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Career and Education Opportunities for Bank Tellers in Denver, Colorado

If you want to be a bank teller, the Denver, Colorado area offers many opportunities both for education and employment. About 8,700 people are currently employed as bank tellers in Colorado. By 2016, this is expected to grow 15% to about 9,960 people employed. This is better than the nation as a whole, where employment opportunities for bank tellers are expected to grow by about 6.2%. In general, bank tellers receive and pay out money.

Bank tellers earn about $12 hourly or $25,120 yearly on average in Colorado and about $11 per hour or $23,610 annually on average nationally. Earnings for bank tellers are not quite as good as earnings in the general category of Billing and Bookkeeping in Colorado and not quite as good as general Billing and Bookkeeping category earnings nationally.

There are sixty-four schools of higher education in the Denver area, including one within twenty-five miles of Denver where you can get a degree to start your career as a bank teller. Given that the most common education level for bank tellers is a high school diploma or GED, it will take only a short time to learn to be a bank teller if you already have a high school diploma.


Bank Teller video from the State of New Jersey Dept. of Labor and Workforce Development

In general, bank tellers receive and pay out money. They also keep records of money and negotiable instruments involved in a financial institution's various transactions.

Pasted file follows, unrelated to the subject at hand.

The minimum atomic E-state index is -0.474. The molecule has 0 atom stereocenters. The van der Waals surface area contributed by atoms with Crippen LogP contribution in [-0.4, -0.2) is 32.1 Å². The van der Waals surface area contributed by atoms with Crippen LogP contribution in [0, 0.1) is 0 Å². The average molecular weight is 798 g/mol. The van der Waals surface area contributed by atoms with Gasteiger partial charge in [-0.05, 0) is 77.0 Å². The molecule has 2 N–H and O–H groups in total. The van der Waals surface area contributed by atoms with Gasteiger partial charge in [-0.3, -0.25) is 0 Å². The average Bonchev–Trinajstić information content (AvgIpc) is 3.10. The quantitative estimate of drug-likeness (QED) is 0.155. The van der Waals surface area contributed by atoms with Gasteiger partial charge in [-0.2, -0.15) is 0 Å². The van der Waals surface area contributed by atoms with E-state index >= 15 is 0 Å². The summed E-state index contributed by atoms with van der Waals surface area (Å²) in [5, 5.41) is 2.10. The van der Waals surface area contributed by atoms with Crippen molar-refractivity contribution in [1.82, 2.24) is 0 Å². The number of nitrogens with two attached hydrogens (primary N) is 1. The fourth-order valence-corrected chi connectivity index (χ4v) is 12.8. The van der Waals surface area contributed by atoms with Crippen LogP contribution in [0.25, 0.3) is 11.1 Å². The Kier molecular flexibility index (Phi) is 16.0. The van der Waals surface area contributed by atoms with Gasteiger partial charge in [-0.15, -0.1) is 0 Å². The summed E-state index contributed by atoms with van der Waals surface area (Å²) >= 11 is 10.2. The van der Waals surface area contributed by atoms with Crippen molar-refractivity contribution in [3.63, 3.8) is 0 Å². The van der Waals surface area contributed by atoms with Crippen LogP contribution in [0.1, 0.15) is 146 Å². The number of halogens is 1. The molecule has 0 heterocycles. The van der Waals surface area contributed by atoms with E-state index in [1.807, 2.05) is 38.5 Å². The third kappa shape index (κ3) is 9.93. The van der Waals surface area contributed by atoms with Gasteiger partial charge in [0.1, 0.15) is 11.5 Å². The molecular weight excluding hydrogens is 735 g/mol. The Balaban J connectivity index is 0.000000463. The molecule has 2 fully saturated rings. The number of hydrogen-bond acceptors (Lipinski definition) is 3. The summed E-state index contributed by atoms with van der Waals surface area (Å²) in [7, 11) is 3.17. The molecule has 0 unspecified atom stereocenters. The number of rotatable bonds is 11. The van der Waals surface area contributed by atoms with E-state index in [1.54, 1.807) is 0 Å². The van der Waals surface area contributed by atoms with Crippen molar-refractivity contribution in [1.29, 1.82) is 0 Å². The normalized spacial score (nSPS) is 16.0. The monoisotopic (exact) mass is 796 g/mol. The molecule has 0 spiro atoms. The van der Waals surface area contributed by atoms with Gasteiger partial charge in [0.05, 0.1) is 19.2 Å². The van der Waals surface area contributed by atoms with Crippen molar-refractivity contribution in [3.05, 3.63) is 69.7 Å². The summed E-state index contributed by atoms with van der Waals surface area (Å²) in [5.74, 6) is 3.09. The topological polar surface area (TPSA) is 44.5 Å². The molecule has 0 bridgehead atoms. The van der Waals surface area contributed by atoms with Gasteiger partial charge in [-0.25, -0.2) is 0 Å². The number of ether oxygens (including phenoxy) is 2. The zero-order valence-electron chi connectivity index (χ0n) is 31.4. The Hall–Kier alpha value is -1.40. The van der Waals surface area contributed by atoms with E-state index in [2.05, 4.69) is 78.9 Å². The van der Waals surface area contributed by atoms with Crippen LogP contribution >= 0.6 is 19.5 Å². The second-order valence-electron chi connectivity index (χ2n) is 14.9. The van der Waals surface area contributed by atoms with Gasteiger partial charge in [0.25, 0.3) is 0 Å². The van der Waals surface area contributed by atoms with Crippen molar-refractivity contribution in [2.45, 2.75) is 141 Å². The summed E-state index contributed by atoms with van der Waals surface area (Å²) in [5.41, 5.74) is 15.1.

Bank tellers cash checks and pay out money after verifying that signatures are correct, that written and numerical amounts agree, and that accounts have sufficient funds. They also receive checks and cash for deposit and check precision of deposit slips. Equally important, bank tellers have to count currency and checks received, by hand or using currency-counting machines, to ready them for deposit or shipment to branch banks or the Federal Reserve Bank. They are often called upon to balance currency and checks in cash drawers at ends of shifts, and calculate daily transactions using computers or adding machines. They are expected to examine checks for endorsements and to confirm other data such as dates, bank names, identification of the persons receiving payments and the legality of the documents. Finally, bank tellers identify transaction mistakes when debits and credits do not balance.

Every day, bank tellers are expected to be able to listen to and understand others in meetings. They need to understand what others are saying to them even in a noisy environment.

It is important for bank tellers to enter customers' transactions into computers to record transactions and issue computer-generated receipts. They are often called upon to arrange monies received in cash boxes and coin dispensers in line with denomination. They also carry out special services for customers. They are sometimes expected to sort and file deposit slips and checks. Somewhat less frequently, bank tellers are also expected to perform clerical tasks such as typing and microfilm photography.